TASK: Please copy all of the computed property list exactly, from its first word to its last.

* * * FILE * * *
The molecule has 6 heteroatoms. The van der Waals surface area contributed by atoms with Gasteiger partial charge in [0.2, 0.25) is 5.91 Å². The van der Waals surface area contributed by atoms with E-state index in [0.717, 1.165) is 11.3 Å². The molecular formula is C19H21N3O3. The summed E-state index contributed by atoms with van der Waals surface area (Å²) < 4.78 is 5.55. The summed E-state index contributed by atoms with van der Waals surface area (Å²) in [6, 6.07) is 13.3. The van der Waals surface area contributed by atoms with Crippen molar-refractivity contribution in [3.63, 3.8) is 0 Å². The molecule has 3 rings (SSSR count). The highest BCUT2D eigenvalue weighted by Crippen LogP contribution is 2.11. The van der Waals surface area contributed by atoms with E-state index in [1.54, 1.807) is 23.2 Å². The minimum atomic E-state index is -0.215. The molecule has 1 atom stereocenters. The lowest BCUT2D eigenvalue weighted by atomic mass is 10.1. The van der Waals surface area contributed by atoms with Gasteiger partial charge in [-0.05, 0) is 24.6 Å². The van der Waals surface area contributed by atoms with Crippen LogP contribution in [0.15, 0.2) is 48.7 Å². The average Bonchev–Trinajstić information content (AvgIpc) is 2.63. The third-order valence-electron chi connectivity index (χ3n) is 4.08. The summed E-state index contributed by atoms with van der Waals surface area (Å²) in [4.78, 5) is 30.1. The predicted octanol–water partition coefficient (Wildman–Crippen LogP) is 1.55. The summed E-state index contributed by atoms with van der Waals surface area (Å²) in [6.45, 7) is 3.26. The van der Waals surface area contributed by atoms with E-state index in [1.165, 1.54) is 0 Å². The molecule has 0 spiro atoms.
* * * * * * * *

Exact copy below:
The molecule has 6 heteroatoms. The van der Waals surface area contributed by atoms with Gasteiger partial charge in [0.2, 0.25) is 5.91 Å². The van der Waals surface area contributed by atoms with E-state index in [0.717, 1.165) is 11.3 Å². The molecular formula is C19H21N3O3. The summed E-state index contributed by atoms with van der Waals surface area (Å²) < 4.78 is 5.55. The summed E-state index contributed by atoms with van der Waals surface area (Å²) in [6, 6.07) is 13.3. The van der Waals surface area contributed by atoms with Crippen molar-refractivity contribution in [3.63, 3.8) is 0 Å². The molecule has 3 rings (SSSR count). The highest BCUT2D eigenvalue weighted by Crippen LogP contribution is 2.11. The van der Waals surface area contributed by atoms with E-state index in [1.54, 1.807) is 23.2 Å². The minimum atomic E-state index is -0.215. The molecule has 1 atom stereocenters. The lowest BCUT2D eigenvalue weighted by atomic mass is 10.1. The van der Waals surface area contributed by atoms with Gasteiger partial charge in [-0.05, 0) is 24.6 Å². The van der Waals surface area contributed by atoms with Crippen LogP contribution in [0.15, 0.2) is 48.7 Å². The average Bonchev–Trinajstić information content (AvgIpc) is 2.63. The third-order valence-electron chi connectivity index (χ3n) is 4.08. The summed E-state index contributed by atoms with van der Waals surface area (Å²) in [4.78, 5) is 30.1. The predicted octanol–water partition coefficient (Wildman–Crippen LogP) is 1.55. The summed E-state index contributed by atoms with van der Waals surface area (Å²) in [6.45, 7) is 3.26. The van der Waals surface area contributed by atoms with E-state index in [1.165, 1.54) is 0 Å². The molecule has 0 spiro atoms.